May 25, 2013
Going Beyond the Tale of a Boy and His Horse
Posted on Feb 29, 2012
By Adam Hochschild, TomDispatch
There was nothing easy about any of this. Draft refusers were mocked and jeered (mobs threw rotten eggs at them when given the chance), jailed under harsh conditions, and lost the right to vote for five years. But with war’s end, in a devastated country mourning its losses and wondering what could possibly justify that four-year slaughter, many people came to feel differently about the resisters. More than half a dozen were eventually elected to the House of Commons and the journalist Morel became the Labour Party’s chief Parliamentary spokesperson on foreign affairs. Thirty years after the Armistice, a trade unionist named Arthur Creech Jones, who had spent two and a half years in prison as a war resister, was appointed to the British cabinet.
The bravery of such men and women in speaking their minds on one of the great questions of the age cost them dearly: in public scorn, prison terms, divided families, lost friends and jobs. And yet they are largely forgotten today at a moment when resistance to pointless wars should be celebrated. Instead we almost always tend to celebrate those who fight wars—win or lose—rather than those who oppose them.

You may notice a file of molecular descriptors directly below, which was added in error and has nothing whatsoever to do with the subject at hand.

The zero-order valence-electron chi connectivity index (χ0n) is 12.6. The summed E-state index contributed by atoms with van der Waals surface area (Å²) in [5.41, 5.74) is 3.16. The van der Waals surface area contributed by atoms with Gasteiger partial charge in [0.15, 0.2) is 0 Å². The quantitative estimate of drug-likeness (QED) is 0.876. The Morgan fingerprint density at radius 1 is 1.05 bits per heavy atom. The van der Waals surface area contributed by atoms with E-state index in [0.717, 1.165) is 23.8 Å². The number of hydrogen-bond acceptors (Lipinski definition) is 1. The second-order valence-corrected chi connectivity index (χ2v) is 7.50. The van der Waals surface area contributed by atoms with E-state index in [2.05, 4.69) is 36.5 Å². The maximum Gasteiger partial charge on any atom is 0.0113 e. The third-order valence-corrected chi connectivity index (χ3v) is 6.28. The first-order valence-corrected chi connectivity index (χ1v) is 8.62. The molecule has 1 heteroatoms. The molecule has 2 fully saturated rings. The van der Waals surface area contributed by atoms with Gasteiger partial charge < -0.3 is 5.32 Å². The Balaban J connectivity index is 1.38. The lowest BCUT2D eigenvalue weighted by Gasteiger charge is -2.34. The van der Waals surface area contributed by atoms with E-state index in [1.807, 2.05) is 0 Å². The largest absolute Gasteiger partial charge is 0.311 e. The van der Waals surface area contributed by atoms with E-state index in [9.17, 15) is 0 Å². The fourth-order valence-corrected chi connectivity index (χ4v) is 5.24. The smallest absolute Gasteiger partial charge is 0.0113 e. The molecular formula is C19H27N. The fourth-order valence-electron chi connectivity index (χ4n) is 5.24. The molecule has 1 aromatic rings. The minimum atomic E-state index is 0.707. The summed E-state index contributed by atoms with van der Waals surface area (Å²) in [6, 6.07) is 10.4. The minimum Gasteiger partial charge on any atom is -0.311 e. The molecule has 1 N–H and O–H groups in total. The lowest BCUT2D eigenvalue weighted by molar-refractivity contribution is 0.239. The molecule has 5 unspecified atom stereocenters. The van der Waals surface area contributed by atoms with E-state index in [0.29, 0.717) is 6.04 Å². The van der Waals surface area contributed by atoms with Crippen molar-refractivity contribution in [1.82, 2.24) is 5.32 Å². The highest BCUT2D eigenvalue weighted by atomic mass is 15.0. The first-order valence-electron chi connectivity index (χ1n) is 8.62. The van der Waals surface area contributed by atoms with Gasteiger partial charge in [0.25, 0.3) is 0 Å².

It’s not just the films and TV shows we watch, but the monuments and museums we build. No wonder, as General Omar Bradley once said, that we “know more about war than we know about peace.” We tend to think of wars as occasions for heroism, and in a narrow, simple sense they can be. But a larger heroism, sorely lacking in Washington this last decade, lies in daring to think through whether a war is worth fighting at all. In looking for lessons in wars past, there’s a much deeper story to be told than that of a boy and his horse.
Adam Hochschild is the author of “King Leopold’s Ghost” and “Bury the Chains,” among other works. His latest bestselling book, “To End All Wars: A Story of Loyalty and Rebellion, 1914-1918” (Houghton Mifflin Harcourt), focuses on the antiwar critics of World War I. Now available in paperback, it is a finalist for both the National Book Critics Circle Award and the Los Angeles Times Book Prize. To listen to Timothy MacBain’s latest Tomcast audio interview in which Hochschild discusses the largely untold stories of those in England who opposed involvement in World War I and the message they offer for our own time, click here, or download it to your iPod here.
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Copyright 2012 Adam Hochschild
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